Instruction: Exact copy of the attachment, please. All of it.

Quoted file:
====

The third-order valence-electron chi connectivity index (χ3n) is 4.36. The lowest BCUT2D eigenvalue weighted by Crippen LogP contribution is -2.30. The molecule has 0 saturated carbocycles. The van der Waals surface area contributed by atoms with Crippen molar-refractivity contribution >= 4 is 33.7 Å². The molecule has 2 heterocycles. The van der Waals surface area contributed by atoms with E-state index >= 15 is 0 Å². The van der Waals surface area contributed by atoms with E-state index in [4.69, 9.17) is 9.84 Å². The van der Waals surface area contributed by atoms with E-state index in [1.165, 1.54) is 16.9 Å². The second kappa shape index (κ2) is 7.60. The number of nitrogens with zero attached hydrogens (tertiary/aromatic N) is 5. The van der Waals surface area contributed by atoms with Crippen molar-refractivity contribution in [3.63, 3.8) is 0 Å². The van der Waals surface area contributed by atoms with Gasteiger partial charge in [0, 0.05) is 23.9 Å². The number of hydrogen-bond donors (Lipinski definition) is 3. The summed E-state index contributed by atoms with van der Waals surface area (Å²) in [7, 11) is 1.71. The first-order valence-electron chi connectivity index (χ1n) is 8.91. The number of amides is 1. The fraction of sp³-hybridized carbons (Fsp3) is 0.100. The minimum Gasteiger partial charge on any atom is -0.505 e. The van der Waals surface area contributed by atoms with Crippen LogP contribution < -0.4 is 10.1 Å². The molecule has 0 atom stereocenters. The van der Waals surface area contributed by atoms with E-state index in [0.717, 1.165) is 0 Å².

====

The third-order valence-electron chi connectivity index (χ3n) is 4.36. The lowest BCUT2D eigenvalue weighted by Crippen LogP contribution is -2.30. The molecule has 0 saturated carbocycles. The van der Waals surface area contributed by atoms with Crippen molar-refractivity contribution >= 4 is 33.7 Å². The molecule has 2 heterocycles. The van der Waals surface area contributed by atoms with E-state index >= 15 is 0 Å². The van der Waals surface area contributed by atoms with E-state index in [4.69, 9.17) is 9.84 Å². The van der Waals surface area contributed by atoms with E-state index in [1.165, 1.54) is 16.9 Å². The second kappa shape index (κ2) is 7.60. The number of nitrogens with zero attached hydrogens (tertiary/aromatic N) is 5. The van der Waals surface area contributed by atoms with Crippen molar-refractivity contribution in [3.63, 3.8) is 0 Å². The van der Waals surface area contributed by atoms with Gasteiger partial charge in [0, 0.05) is 23.9 Å². The number of hydrogen-bond donors (Lipinski definition) is 3. The summed E-state index contributed by atoms with van der Waals surface area (Å²) in [7, 11) is 1.71. The first-order valence-electron chi connectivity index (χ1n) is 8.91. The number of amides is 1. The fraction of sp³-hybridized carbons (Fsp3) is 0.100. The minimum Gasteiger partial charge on any atom is -0.505 e. The van der Waals surface area contributed by atoms with Crippen LogP contribution < -0.4 is 10.1 Å². The molecule has 0 atom stereocenters. The van der Waals surface area contributed by atoms with E-state index in [0.717, 1.165) is 0 Å².